I’m in the second year of grieving. He died a year and two weeks ago. I was relieved for the anniversary to be over, relieved to have so many firsts behind me. But so far, the second year is not easier. If anything, it’s harder because I can’t help feeling like others are expecting it to get easier. Last year I was still so numb. This year, as my brain recovers I remember anew what an amazing man he was and I can’t believe he didn’t come home that night. I can’t believe he isn’t raising Zoya with me. I can’t believe he will never return to this earth.
Many people told me their second year was the hardest. But each story is different and I hoped that wouldn’t be so. I still hope that won’t be my story. I hoped if I grieved enough, felt enough, worked enough that somehow I’d be able to relax this year. But maybe the second year isn’t worse because you avoided pain the first year. Maybe it’s worse because you let your guard down and become distracts. Or maybe it’s just harder.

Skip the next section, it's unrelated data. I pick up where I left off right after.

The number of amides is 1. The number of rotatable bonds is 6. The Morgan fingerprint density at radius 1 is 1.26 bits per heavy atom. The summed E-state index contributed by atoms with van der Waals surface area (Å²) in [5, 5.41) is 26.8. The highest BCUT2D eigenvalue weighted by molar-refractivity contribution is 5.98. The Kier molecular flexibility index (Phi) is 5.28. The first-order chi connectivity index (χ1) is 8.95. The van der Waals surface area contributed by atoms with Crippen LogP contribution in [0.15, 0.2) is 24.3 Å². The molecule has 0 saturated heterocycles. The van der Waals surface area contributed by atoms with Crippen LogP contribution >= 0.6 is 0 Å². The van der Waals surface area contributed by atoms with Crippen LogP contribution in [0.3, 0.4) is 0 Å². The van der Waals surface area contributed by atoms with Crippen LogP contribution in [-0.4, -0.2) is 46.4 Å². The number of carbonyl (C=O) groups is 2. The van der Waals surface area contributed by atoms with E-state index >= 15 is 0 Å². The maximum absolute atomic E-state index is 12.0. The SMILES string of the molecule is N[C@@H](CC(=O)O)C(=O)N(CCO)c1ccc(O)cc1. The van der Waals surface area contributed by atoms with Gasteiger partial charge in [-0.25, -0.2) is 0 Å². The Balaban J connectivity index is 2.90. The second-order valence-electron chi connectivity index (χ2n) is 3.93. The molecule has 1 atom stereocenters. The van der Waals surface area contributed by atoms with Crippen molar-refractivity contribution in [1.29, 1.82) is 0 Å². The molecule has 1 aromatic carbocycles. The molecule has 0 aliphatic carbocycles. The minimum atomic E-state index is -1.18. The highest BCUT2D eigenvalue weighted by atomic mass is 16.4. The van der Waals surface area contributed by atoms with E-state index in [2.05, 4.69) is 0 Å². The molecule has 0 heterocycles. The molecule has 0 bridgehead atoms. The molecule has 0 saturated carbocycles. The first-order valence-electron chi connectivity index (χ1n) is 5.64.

It is harder, and I don’t know why. I don’t know if it is because the shock is still wearing off, or if I’m letting go of my vigilant truth seeking, or if I’m spending too much time mind numbing, or if it’s just the long term projection of my current life sinking in as my rest of my life reality.
I remind myself that I won’t be a single parent to a toddler for the rest of my life. But it is also true that I will never be living life with my prince again. It’s not all permanent, but some of it is.
Most of those things two paragraphs above, I cannot change. But I can stop the mind numbing distraction activity. I can put down my phone, pick up my Bible, my journal, and my books, and report back once I’ve set my mind back on all the truths, not just the painful evil truths, but the eternal good truths as well.
Pingback: Living Intentionally to Heal Your Heart – Worship and Play – God Provides